[][src]Crate def_mod

def_mod! provides a familiar syntax to the standard module declarations, but with the added benefit of being able to easily define implementation routes and to statically verify module exports.


extern crate def_mod;

use def_mod::def_mod;

def_mod! {
    // This has the exact same behaviour as Rust's.
    mod my_mod;

    // Much like the one above, it also has the same effect as Rust's.
    mod my_first_mod {
        // It also checks to see if a method with the type `fn(u32) -> u8` was exported.
        // It will fail to compile if it finds none.
        fn method(_: u32) -> u8;

        // Much like the method declaration from above, this will check to see if a type was exported.
        type MyStruct;

        // This will also check to see if the type `MyOtherStruct` was export.
        type MyOtherStruct {
            // This will check if this method exists on this type. (MyOtherStruct::method)
            fn method(_: u32) -> u8;
        }
    }

    // Attributes are declared like normal.
    #[cfg(windows)]
    mod my_second_mod;

    // When declaring an attribute, you can optionally add a path.
    // This path is then used as the path attribute for the module file.
    // All attributes declared with a path are treated as _mutually exclusive_.
    // So a `mod` declaration is generated for each.
    // This makes it a lot easier to manage cross-platform code.
    // Note: attributes that don't have a path are copied to each module declaration.

    #[cfg(windows)] = "sys/win/mod.rs"
    #[cfg(not(windows))] = "sys/nix/mod.rs"
    mod sys;

    // Expands to:

    #[cfg(windows)]
    #[path = "sys/win/mod.rs"]
    mod sys;

    #[cfg(not(windows))]
    #[path = "sys/nix/mod.rs"]
    mod sys;

    // You can also declare attributes on methods or types themselves, and they will be used when verifying the type.
    // This module itself will be verified when not on a windows system.
    #[cfg(not(windows))]
    mod my_third_mod {
        // This method will only be verified when on linux.
        #[cfg(linux)]
        fn interop() -> u8;
        // Same with this type. It will only be verified when on a linux system
        #[cfg(linux)]
        type SomeStruct {
            fn interop() -> u8;
        }
    }
}

fn main() {
}

NOTE: that def_mod uses syntax tricks to assert for types.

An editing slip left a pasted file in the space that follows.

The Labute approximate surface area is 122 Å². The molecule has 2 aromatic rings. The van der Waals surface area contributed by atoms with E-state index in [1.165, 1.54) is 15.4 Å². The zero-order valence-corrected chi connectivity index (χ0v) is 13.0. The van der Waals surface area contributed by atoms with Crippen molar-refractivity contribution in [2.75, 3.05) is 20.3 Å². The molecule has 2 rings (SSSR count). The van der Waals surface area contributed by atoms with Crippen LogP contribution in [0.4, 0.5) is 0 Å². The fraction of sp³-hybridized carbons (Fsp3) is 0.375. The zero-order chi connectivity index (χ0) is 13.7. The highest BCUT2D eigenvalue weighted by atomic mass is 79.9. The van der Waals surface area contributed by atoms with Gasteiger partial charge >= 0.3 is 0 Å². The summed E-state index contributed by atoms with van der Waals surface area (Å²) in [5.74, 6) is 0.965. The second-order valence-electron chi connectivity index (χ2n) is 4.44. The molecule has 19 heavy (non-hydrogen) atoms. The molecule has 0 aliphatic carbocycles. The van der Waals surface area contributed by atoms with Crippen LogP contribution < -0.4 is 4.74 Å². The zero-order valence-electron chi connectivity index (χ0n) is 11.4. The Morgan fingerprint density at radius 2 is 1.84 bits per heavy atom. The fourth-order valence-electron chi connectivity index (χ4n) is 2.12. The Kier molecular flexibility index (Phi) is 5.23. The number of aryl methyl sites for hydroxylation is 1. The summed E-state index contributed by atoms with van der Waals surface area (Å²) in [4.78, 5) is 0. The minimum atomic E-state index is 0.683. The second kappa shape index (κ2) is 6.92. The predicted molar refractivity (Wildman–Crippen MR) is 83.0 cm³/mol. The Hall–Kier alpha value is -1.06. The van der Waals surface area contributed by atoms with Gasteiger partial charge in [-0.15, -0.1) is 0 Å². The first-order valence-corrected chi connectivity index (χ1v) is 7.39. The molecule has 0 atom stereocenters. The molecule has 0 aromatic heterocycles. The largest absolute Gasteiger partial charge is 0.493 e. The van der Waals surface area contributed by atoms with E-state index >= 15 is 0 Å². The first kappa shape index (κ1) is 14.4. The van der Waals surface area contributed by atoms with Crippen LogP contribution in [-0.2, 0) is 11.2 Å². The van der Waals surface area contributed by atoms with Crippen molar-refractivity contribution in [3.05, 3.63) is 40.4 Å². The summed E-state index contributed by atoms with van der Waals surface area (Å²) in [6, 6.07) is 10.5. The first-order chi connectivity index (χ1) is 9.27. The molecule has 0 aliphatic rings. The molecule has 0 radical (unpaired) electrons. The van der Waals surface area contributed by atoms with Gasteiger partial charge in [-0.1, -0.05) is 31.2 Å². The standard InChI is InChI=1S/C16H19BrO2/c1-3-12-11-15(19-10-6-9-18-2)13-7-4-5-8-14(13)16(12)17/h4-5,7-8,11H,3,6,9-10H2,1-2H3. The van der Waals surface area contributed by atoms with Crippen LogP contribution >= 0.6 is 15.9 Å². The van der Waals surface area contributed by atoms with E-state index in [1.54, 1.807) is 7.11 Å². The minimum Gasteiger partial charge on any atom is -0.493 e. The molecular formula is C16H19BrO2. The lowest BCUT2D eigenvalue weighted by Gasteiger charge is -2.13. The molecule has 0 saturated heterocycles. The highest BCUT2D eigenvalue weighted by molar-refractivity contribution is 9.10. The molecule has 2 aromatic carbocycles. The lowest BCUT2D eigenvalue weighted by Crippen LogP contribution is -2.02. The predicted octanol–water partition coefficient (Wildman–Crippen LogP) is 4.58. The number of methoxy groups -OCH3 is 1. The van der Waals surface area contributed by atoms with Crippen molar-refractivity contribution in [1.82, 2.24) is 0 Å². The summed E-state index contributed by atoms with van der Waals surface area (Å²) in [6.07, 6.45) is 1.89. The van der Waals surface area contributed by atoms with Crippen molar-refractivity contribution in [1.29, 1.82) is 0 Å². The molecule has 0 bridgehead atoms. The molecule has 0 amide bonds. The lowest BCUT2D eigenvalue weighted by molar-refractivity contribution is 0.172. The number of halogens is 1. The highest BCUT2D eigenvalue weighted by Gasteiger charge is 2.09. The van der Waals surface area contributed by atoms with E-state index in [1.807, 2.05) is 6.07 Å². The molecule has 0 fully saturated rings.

So that means when you use the path shorthand, it will still only check the module that is loaded, not all potential modules.

Eg, if I've got a module that has two possible impls, one for windows and one for unix.
If I compile on windows, def_mod can't check if the unix module has the correct symbols declared, because it's not the module that's compiled.

You would need to explicitly enable compilation of the modules you'd want to check, because you can declare
arbitrary #[cfg] attributes, there's no way in def_mod to do this.
It's entirely up to you.


In case you're curious as to what the macro generates:

A method assertion is transformed to something like:

const _VALUE: fn(u32) -> u8 = my_mod::method;

A method assertion with generics is a bit more complex, but still understandable.

fn generic<'a , T: 'a>(_: u32, _: T, _: fn(T) -> T) -> &'a T;

// will turn into into (Note: This is nested inside of the load function itself.)

#[allow(non_snake_case)]
fn _load_module_name_generic<'a, T: 'a>() {
    let _VALUE:
            fn(_: u32, _: T,
               _: fn(T) -> T) -> &'a T =
        other::generic;
}

It will also transform references to self:

mod other {
    type MyStruct {
        fn new() -> Self;
        fn dupe(&self) -> Self;
        fn clear(&mut self);
    }
}

// into

const _VALUE_0: fn() -> MyStruct = MyStruct::new;
const _VALUE_1: fn(_self: &MyStruct) -> MyStruct = MyStruct::dupe;
const _VALUE_2: fn(_self: &mut MyStruct) = MyStruct::clear;

A type assertion is transformed into a new scope with a use decl:

{
    use self::my_mod::Test;
    // Any method assertions for the type will also be placed inside the same scope.
}

All of those are shoved into a function generated by the macro.

For example, given something like:

def_mod! {
    mod my_mod {
        fn plus_one(value: u8) -> u8;

        type MyStruct {
            fn new() -> Self;
            fn dupe(&self) -> Self;
            fn clear(&mut self);
        }
    }
}

It'll turn it into something like this:

mod my_mod;

fn _load_my_mod() {
    const _ASSERT_METHOD_0: fn(u8) -> u8 = my_mod::method;
    {
        use self::my_mod::MyStruct;
        const _ASSERT_METHOD_1: fn() -> MyStruct = MyStruct::new;
        const _ASSERT_METHOD_2: fn(_self: &MyStruct) -> MyStruct = MyStruct::dupe;
        const _ASSERT_METHOD_3: fn(_self: &mut MyStruct) -> MyStruct = MyStruct::clear;
    }
}

Macros

def_mod